Warren Mayor Jim Fouts prides himself on being an honest guy, so why did FOX 2 catch him trying to sneak into a Secretary of State branch before the office even opened?
We've all spent too much time waiting in long lines at the Secretary of State. Apparently if you're the mayor of Warren and you still haven't taken care of that expired license from four months ago, you can go to the head of the line or, better yet, you can go around back and get in before the place even opens.
"You have enough respect for the mayor of Warren to open up for him at 10:00 a.m. All these people in line with me would love to get in at 10:00 a.m. to handle their business, as well," said Carin Poole.
She was waiting for the Secretary of State office to open. Wednesday hours at the branch of Van Dyke in Sterling Heights say 11:00 a.m.
However, FOX 2 got a tip that Warren Mayor Jim Fouts would be coming by around 10:00 a.m. to take care of his expired license -- a license that expired back in August.
That wouldn't seem like a big deal, but Mayor Fouts is a standup guy and he was alarmed to hear he had been driving on an expired license when FOX 2 talked to him back in August.
"It's an embarrassing situation. It's never happened to me before and I'm not happy about it," Fouts told FOX 2's Bill Gallagher back then. "It's an embarrassing situation that will have to be taken care of as soon as possible."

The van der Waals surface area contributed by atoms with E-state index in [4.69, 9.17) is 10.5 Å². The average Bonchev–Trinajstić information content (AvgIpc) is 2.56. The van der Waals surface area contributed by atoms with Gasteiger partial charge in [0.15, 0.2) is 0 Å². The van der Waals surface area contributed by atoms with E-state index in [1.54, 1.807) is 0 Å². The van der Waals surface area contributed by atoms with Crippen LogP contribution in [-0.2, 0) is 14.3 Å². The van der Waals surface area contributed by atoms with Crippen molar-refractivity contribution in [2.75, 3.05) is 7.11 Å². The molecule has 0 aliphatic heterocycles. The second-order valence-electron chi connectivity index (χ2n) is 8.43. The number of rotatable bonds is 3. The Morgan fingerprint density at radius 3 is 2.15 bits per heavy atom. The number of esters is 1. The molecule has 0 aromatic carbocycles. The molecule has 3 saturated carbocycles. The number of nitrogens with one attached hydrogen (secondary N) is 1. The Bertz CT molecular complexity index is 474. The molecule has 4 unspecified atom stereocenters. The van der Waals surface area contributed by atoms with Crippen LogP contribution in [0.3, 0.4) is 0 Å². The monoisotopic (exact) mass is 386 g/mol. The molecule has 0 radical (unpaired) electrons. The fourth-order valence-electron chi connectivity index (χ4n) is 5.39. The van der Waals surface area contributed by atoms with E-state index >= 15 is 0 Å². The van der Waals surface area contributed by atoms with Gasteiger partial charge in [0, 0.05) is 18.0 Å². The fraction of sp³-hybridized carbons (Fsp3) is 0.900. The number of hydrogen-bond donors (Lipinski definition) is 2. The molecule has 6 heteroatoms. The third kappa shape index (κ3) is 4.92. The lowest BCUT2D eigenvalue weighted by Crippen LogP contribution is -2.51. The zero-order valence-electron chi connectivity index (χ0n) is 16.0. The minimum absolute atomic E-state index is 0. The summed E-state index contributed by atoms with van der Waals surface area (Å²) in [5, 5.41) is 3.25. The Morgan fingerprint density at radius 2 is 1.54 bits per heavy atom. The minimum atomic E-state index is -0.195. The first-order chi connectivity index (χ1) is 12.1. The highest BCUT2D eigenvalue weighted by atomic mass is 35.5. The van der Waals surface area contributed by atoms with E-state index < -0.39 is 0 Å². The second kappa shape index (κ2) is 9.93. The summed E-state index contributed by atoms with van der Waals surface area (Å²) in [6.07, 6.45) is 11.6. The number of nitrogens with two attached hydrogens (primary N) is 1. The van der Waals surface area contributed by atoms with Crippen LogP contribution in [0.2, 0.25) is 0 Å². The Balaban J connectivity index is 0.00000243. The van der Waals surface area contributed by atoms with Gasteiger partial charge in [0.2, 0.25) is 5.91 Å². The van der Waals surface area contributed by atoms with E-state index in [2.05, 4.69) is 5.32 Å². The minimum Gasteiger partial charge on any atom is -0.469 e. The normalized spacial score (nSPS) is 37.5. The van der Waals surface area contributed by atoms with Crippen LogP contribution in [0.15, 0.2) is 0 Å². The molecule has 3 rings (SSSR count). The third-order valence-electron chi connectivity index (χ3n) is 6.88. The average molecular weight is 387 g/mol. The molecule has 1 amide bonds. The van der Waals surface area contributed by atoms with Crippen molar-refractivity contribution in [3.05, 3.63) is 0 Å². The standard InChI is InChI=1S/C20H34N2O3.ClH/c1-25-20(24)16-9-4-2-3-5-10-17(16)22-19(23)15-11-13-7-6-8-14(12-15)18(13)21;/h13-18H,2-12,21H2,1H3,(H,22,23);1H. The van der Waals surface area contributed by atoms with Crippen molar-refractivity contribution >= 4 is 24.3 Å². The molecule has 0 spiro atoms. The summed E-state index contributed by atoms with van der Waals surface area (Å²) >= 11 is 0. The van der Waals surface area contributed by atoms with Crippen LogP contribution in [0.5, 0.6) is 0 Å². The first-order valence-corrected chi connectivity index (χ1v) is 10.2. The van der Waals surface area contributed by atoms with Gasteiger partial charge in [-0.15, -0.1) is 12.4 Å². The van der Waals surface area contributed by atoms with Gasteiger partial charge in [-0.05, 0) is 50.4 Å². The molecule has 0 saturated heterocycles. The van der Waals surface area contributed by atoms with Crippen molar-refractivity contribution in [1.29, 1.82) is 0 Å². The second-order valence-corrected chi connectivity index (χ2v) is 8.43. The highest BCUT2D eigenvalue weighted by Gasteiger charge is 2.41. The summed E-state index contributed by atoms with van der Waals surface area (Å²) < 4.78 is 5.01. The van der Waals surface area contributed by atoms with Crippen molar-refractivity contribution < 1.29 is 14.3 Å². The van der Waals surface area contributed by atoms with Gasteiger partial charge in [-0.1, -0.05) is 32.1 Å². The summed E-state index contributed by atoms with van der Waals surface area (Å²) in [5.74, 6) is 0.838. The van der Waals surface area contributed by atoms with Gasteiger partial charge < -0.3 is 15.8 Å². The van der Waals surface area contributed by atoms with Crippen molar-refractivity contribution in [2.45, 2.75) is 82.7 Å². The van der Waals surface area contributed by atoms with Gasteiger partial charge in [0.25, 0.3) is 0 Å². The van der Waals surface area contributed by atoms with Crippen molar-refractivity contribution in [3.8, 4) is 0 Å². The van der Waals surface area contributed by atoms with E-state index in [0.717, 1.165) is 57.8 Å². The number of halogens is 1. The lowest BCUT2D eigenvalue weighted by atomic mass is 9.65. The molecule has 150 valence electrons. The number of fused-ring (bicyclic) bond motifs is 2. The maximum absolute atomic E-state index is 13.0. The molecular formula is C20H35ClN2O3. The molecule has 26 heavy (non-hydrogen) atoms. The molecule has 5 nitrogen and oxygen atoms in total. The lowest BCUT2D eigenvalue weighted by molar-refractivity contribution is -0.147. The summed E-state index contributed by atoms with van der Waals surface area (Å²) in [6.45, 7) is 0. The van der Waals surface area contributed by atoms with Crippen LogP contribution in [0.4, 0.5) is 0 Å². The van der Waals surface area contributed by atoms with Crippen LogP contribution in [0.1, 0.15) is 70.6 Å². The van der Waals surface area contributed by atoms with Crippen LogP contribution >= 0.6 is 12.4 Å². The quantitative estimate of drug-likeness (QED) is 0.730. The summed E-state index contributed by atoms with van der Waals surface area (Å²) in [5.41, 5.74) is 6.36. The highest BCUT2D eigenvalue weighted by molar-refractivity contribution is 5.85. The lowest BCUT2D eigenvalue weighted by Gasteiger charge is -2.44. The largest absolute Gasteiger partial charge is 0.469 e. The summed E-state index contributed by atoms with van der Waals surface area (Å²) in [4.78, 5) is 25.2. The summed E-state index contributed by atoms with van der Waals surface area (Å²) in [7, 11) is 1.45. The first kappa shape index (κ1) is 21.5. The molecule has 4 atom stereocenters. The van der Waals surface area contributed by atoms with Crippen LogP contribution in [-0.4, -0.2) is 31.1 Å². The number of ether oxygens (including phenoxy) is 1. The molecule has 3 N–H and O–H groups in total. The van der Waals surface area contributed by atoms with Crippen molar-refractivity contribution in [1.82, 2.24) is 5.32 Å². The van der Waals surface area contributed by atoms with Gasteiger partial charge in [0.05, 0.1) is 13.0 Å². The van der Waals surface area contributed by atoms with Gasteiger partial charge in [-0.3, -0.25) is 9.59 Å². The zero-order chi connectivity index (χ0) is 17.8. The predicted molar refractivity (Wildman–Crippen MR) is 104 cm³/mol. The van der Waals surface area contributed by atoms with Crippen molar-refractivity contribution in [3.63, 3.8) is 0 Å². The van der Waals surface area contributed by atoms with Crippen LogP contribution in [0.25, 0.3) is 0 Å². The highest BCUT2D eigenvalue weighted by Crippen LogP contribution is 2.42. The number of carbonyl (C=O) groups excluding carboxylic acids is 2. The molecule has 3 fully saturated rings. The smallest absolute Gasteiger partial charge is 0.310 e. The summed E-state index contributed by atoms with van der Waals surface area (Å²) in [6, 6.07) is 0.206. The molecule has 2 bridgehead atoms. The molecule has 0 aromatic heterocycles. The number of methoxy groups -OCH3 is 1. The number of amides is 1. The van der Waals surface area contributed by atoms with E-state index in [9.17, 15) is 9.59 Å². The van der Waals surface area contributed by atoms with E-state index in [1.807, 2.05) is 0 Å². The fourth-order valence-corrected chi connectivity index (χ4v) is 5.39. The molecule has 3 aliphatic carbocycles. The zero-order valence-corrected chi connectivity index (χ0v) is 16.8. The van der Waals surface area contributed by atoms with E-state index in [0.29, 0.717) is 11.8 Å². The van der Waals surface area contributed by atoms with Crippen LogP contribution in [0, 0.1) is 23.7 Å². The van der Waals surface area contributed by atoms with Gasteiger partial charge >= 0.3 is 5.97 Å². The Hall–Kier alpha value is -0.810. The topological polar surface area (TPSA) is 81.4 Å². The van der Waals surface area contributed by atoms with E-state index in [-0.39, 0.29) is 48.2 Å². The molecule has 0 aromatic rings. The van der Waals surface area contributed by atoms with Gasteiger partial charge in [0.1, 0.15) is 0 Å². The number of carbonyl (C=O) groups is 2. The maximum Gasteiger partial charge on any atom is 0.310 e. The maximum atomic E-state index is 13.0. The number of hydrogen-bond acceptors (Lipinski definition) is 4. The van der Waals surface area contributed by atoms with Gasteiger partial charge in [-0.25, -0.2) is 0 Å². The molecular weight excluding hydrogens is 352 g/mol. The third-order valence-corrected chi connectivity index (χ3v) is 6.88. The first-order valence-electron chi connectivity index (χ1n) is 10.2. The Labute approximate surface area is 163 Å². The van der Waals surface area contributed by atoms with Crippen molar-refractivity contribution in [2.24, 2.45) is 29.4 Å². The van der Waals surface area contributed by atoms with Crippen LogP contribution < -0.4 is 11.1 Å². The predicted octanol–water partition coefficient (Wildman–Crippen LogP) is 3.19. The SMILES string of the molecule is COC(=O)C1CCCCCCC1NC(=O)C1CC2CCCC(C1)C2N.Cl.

There was some discrepancy with state records that showed his age to be 67 and federal records that had a different date of birth, so the mayor was told to get his birth certificate to renew his license.
Wednesday morning, the mayor showed up bright and early to take care of it 50 minutes before the office actually opened. The passenger in a black Charger, his driver took him straight to the back door. However, when we showed up as well, they took off leaving us shaking our heads and wondering why he couldn't just stand in line like everybody else.
Over at City Hall, we were told he was in a meeting, so maybe that's why he needed to get into the branch while everybody else had to wait.
"He should be able to wait in line like everyone else, I believe," said Mike Williams, who was waiting in line.
"We need to stop with all this preferential treatment for all these elected officials. Enough is enough," Poole said.
"Personally, I think he's a pretty good guy, but I don't believe he should be using the back door to take care of his license. Come in the front door like the rest of the general public. But other than that he's a hell of a guy," said John Gorniak, who was also waiting in line.
We contacted the Secretary of State to see if it's common for public officials to get preferential treatment. They say they don't discuss their interactions with individual customers.
We're still waiting on a response from Mayor Fouts.